Sen. Elizabeth Warren (D-MA) built her campaign, in part, on standing up to “big corporations,” but her past corporate legal work — particularly with Dow Corning and the lawsuits lodged against it from women who claimed the company’s silicone gel breast implants made them sick — shows a different, seldom explored side of the presidential candidate.
In May, the Warren campaign released a list of the corporate bankruptcy cases she took part in. The Washington Post delved into Warren’s past work with Dow Corning, which faced “thousands” of lawsuits from women in the ’90s who claimed that the company’s silicone breast implants made them ill.
In 2002, Warren admitted that she “served in an advisory capacity to Dow Chemical, the parent company of Dow Corning, in the early days of the Dow Corning bankruptcy,” but she has failed to elaborate in depth on her role in the public sphere, particularly since launching her presidential bid.
Her campaign has tried to put a light, positive spin on her work in that specific corporate legal matter, reiterating that she served as “a consultant to ensure adequate compensation for women who claimed injury” and adding that “a $2.3 billion fund for the women was started ‘thanks in part to Elizabeth’s efforts,'” the Washington Post reports.
It appears though, as the Post notes, that the Warren campaign’s statement is misleading at best, as the facts suggest that she stood on the side of Dow Corning, assisting the company in paying out as little as possible.
According to the Post:
“She was on the wrong side of the table,” said Sybil Goldrich, who co-founded a support group for women with implants and battled the companies for years. Goldrich said Dow Corning and its parent “used every trick in the book” to limit the size of payouts to women. The companies, she added, “were not easy to deal with at all.”
A person familiar with Warren’s role who spoke on the condition of anonymity to describe litigation strategy said the future senator was part of a Dow defense team that had containing the company’s liability as a goal.
Warren, a Democratic senator from Massachusetts and former Ivy League law professor, is building a White House campaign on her long-standing image as an advocate for consumers and a fierce critic of corporations. While Warren has won praise for a policy-driven platform offering a coherent critique of unchecked capitalism, she has yet to fully explain how her years of private consulting and legal work, sometimes on behalf of major corporations involved in bankruptcy cases, comport with her recent statements while campaigning.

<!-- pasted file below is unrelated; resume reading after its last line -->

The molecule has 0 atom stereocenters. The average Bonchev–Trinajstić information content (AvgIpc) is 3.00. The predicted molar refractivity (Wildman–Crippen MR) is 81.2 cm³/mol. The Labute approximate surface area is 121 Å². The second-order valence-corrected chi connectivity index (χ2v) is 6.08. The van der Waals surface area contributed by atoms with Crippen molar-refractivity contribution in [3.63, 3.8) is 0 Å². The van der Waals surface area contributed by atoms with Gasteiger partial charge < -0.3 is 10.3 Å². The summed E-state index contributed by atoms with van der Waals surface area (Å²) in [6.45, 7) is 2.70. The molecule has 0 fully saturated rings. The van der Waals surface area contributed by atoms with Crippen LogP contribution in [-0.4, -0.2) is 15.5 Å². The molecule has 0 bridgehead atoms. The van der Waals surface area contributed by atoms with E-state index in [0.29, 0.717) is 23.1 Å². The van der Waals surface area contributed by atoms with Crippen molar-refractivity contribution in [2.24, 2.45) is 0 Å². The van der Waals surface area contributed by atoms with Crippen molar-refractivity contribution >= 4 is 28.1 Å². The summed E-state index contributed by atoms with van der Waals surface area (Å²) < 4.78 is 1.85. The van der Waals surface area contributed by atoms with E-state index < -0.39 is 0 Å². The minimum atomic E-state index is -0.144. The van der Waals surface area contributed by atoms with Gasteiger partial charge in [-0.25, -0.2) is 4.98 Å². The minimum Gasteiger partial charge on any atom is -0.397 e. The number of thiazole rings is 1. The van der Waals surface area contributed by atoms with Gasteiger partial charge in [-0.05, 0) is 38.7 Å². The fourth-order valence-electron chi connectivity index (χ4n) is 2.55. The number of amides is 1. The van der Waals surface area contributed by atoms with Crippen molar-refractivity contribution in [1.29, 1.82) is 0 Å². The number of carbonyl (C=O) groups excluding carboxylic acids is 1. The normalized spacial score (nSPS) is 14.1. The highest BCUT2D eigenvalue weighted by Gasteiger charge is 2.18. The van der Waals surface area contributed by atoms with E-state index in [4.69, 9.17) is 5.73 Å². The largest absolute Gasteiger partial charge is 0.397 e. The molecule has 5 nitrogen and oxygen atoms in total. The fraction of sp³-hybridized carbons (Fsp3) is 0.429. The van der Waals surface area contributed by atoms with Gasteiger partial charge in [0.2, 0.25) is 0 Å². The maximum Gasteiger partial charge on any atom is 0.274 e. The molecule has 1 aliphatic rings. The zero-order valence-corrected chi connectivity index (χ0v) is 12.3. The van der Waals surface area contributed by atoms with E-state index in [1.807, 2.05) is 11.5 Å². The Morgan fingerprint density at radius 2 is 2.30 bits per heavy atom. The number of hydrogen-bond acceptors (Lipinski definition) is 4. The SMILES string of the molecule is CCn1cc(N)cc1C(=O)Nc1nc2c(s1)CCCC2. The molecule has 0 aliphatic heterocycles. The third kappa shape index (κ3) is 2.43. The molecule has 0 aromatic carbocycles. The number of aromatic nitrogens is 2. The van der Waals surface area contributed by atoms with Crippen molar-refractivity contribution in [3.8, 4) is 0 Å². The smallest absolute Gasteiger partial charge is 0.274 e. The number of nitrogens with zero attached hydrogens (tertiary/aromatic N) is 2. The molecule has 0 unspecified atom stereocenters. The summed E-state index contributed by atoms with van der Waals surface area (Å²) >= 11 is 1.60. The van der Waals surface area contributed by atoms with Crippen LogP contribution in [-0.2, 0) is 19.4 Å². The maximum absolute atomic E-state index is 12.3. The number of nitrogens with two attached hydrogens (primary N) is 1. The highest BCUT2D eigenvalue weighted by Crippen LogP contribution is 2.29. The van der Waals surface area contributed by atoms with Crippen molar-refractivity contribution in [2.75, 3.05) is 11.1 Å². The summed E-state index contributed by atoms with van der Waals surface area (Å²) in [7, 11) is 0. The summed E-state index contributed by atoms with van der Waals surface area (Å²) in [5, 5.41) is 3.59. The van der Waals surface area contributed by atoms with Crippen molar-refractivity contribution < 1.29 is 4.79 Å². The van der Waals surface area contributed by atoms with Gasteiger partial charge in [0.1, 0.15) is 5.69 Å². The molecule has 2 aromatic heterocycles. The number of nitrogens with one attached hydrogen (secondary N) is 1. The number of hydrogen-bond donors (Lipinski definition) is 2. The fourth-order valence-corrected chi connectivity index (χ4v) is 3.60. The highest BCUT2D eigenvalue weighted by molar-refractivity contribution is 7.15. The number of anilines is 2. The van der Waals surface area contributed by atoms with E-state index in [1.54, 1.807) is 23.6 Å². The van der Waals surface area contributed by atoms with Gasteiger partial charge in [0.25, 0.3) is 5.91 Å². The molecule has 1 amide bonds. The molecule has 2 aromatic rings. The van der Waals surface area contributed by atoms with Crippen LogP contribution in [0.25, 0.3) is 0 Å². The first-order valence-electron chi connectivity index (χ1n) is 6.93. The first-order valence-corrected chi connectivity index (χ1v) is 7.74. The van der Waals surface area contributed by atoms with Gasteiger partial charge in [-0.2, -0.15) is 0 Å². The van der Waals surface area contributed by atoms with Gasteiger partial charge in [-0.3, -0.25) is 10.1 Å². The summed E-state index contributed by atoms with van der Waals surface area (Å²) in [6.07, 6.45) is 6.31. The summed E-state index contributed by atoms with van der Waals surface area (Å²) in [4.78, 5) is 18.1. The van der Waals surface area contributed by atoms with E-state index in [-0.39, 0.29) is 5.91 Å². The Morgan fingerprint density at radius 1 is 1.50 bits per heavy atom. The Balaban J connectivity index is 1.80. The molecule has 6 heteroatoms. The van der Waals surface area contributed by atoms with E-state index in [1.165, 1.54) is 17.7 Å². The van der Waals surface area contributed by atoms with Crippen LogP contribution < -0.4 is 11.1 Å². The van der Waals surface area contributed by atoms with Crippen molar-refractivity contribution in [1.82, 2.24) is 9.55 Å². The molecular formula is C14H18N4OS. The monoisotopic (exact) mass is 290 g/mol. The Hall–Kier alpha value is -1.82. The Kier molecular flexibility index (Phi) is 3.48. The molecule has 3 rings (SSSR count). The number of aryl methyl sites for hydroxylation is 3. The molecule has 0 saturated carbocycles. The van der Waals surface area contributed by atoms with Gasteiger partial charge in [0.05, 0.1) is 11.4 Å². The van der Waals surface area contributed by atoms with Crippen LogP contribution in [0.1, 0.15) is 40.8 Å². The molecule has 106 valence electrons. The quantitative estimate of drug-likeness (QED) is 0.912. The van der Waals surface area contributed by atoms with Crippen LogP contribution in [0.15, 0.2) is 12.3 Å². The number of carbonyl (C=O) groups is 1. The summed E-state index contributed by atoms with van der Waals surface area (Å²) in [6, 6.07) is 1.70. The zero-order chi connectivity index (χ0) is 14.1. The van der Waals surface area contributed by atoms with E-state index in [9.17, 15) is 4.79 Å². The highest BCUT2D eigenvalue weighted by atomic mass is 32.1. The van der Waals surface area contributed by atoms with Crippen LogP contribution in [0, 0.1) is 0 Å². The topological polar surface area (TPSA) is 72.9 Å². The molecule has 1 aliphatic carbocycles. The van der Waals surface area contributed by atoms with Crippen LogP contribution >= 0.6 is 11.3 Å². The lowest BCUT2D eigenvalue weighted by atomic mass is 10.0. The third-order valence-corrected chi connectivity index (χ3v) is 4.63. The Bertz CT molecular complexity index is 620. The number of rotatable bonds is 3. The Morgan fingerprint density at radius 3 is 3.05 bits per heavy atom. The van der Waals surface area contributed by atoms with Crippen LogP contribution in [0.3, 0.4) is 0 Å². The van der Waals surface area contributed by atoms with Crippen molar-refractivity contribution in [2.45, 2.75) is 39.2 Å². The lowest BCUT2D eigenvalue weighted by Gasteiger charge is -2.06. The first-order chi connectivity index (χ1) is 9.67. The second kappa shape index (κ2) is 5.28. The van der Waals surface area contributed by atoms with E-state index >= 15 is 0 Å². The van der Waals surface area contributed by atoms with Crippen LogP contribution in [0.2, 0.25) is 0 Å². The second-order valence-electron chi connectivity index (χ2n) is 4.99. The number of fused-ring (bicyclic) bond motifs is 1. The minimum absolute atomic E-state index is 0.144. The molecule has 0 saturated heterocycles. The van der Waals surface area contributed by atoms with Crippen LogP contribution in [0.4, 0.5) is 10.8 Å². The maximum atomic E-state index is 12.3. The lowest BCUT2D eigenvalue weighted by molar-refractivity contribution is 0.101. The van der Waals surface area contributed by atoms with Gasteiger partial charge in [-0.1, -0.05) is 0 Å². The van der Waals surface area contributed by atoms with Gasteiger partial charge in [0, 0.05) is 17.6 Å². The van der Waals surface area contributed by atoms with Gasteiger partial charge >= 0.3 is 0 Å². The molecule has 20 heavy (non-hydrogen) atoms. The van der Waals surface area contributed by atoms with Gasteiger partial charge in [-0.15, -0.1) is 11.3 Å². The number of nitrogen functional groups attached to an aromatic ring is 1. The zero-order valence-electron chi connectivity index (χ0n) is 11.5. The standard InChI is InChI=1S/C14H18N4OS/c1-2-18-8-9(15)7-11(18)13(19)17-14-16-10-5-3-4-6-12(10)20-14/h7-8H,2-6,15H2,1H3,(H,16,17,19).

Warren has taken aim at big corporations from the very beginning of her presidential bid, even incorporating it in her announcement video.
“How did we get here?” she asked in the video. “Billionaires and big corporations decided they wanted more of the pie, and they enlisted politicians to cut them a fatter slice.”
She took it a step further during a town hall in Fort Wayne, Indiana, last month.
“We’re in Fort Wayne, Indiana, because people in Indiana understand jobs,” Warren said at the town hall. “They understand how you build an economy that doesn’t just work for a thin slice at the top, but an economy that works for everyone.”
But people in Fort Wayne, Indiana, also understand that leaving it to a handful of giant multinational corporations to build our economy just isn’t working. You know, those big corporations, they don’t have any loyalty to America. They don’t have any loyalty to American workers. They have loyalty to exactly one thing, and that is their own profits. And what we’ve got to do is we’ve got to have a government that doesn’t say, hey, whatever it is that the giant multinational corporations want, let us help you. We’ve got to have a government that says we need this economy — we need this country to work for working people. And that’s what we’re going to do.
Warren has yet to respond to the latest questions surrounding her involvement with Dow Corning’s payouts.